KAYE: Cameron's father also tried to sway the judge by reminding him addiction runs in the family. Michael Douglas was treated for alcohol addiction. His brother died of a drug overdose.

KARIM: You're going to learn from that. And you're already genetically pre-wired, so it's a scary proposition.

KAYE: Cameron has been in jail for the last nine months, and according to his father's letter, he's been sober longer than any time since he was 13.

Before sentencing, Cameron Douglas apologized, saying he decided to take the right path. Minutes later, the judge sentenced him to five years in prison. Drug treatment, if available. The judge told the court, "The letters didn't acknowledge the impact on victims of society for dealing drugs."

(on camera) Michael Douglas held back tears. Cameron's mother cried. Their son left the courtroom without a word, just one final glance at his parents. After all these years, he had their full attention.

Randi Kaye, CNN, New York.


COOPER: Let's talk more about the addiction and legal angles of the case. Joining me now, senior legal analyst, Jeffrey Toobin, and Dr. Reef Karim who you just saw in Randi's report. He's a psychiatrist and addiction specialist.

So five kilos of cocaine, that's a lot of cocaine. That's 11 pounds that he was selling.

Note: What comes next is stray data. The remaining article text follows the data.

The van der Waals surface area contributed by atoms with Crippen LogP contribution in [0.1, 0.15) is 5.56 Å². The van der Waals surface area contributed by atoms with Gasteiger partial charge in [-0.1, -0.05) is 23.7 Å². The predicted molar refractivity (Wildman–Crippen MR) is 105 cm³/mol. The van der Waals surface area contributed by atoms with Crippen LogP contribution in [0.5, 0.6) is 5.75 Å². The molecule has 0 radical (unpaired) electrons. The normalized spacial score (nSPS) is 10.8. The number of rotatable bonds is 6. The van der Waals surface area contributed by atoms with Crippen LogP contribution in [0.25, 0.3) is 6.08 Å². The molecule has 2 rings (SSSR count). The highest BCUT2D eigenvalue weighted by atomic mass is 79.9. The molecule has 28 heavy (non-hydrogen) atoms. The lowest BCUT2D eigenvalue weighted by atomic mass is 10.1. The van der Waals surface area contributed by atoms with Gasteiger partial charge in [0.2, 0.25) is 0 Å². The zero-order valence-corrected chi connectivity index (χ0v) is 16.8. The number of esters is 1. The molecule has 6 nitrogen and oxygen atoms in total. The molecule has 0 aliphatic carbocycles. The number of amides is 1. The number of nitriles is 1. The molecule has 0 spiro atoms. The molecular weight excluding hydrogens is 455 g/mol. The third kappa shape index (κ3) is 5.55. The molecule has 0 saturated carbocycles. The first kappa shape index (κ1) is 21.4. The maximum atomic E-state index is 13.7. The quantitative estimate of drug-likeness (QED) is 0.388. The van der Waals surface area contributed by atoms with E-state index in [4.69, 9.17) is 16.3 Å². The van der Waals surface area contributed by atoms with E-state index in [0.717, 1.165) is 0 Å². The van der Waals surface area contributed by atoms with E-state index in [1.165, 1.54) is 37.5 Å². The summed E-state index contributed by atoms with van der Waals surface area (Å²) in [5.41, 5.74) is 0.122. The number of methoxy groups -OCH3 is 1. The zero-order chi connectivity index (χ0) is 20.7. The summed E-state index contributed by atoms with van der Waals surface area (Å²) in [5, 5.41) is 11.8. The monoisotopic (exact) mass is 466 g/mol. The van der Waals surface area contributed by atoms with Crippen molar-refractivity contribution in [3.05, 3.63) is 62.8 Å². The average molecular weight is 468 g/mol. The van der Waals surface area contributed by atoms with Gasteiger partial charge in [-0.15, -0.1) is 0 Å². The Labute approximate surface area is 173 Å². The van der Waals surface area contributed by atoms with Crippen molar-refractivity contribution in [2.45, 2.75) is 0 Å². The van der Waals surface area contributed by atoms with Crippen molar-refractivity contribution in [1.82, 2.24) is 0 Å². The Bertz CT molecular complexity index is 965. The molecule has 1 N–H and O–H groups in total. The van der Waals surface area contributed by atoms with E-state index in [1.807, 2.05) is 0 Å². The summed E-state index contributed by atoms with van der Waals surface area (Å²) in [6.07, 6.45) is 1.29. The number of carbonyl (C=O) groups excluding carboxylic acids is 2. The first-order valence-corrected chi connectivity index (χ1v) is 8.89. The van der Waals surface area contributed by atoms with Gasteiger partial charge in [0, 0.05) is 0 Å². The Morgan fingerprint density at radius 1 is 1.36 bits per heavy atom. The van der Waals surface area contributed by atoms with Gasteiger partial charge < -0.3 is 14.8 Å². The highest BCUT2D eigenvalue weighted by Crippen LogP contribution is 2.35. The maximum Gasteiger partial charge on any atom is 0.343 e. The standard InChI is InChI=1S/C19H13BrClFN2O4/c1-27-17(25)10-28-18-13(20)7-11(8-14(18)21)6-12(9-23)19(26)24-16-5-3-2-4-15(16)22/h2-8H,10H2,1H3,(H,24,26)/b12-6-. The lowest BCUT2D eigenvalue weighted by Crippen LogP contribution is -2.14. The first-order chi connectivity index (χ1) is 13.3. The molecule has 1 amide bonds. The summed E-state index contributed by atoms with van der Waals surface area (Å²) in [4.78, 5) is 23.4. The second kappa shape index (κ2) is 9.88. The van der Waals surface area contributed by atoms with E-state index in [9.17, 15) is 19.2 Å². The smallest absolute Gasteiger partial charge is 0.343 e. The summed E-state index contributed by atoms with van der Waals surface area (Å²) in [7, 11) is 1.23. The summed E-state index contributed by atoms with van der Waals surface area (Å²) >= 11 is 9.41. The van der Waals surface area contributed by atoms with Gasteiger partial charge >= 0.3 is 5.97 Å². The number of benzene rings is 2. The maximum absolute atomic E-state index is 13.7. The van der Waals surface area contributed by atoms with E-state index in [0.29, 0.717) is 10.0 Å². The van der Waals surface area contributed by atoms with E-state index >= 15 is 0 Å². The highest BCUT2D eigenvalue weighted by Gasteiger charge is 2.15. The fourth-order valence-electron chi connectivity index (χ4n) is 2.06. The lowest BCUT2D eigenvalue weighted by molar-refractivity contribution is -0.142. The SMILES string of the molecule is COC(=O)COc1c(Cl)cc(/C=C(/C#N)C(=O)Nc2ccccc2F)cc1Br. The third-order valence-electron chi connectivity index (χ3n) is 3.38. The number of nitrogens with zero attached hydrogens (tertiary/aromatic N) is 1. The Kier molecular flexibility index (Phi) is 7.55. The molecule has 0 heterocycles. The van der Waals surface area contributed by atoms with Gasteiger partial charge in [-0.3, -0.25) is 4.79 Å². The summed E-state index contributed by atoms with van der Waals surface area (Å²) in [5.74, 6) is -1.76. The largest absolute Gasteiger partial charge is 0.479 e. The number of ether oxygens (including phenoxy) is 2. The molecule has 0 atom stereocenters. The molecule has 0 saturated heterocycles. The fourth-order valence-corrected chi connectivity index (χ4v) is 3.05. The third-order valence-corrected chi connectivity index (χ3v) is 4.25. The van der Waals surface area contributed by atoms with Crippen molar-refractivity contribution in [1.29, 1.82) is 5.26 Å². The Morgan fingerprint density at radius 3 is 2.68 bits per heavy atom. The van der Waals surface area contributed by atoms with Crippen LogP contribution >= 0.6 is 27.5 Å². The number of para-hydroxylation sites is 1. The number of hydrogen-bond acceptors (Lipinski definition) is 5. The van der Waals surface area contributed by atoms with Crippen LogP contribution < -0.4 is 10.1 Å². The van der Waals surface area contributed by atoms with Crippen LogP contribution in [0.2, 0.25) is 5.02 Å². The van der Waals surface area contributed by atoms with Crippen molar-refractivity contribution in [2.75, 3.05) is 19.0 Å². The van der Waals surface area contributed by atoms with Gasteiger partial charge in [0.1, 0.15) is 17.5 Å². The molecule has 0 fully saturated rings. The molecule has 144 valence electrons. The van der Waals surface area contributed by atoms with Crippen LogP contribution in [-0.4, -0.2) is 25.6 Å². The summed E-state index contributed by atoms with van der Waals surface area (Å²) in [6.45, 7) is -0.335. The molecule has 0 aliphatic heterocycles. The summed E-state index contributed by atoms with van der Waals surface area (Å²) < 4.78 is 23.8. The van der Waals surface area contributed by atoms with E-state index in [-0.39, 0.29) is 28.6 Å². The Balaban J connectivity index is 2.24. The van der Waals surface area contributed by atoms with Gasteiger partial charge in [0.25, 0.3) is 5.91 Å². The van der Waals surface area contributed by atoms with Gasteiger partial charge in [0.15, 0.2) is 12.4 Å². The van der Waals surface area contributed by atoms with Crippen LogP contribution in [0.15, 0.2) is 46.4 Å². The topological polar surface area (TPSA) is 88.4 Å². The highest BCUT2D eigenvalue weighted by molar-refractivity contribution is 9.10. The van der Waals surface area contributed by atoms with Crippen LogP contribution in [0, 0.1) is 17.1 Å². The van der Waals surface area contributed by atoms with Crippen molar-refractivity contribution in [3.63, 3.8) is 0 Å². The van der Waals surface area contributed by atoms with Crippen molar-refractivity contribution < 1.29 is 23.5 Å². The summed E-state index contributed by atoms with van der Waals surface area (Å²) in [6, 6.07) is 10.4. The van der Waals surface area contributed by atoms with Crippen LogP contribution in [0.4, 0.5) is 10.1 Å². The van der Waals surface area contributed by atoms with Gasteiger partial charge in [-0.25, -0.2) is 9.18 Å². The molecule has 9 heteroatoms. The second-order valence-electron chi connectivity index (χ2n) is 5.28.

JEFFREY TOOBIN, CNN LEGAL ANALYST: Yes. I mean, this is an interesting question about addiction, but that's not what he was convicted of and pled guilty to. He was a drug dealer.

COOPER: Right.

TOOBIN: Eleven pounds of cocaine. I don't care how addicted you are, that is not personal use cocaine. That is what a drug dealer possesses.

COOPER: So he got five years. Is that a light sentence?

TOOBIN: It was -- it was in the middle to low range. He clearly could have gotten -- he could have gotten up to ten. And he did OK. But let's be clear about what he was sentenced for. It wasn't the fact that he was a drug addict using drugs. It was that he was a drug dealer, selling drugs.

COOPER: And I've got to ask the question, had he been, you know, a poor person who didn't have the same kind of legal representation who was caught with 11 pounds of cocaine, would he have gotten a worse sentence?

TOOBIN: Well, it's hard to say. I mean, he didn't get a slap on the wrist. He did get a significant amount of time. But when you listen to the list of sad things that have happened to him, having a famous father, you know, having -- being sent away to boarding school, you know, the drug dealers that I've prosecuted had a hell of a lot worse problems than that, but they still were punished.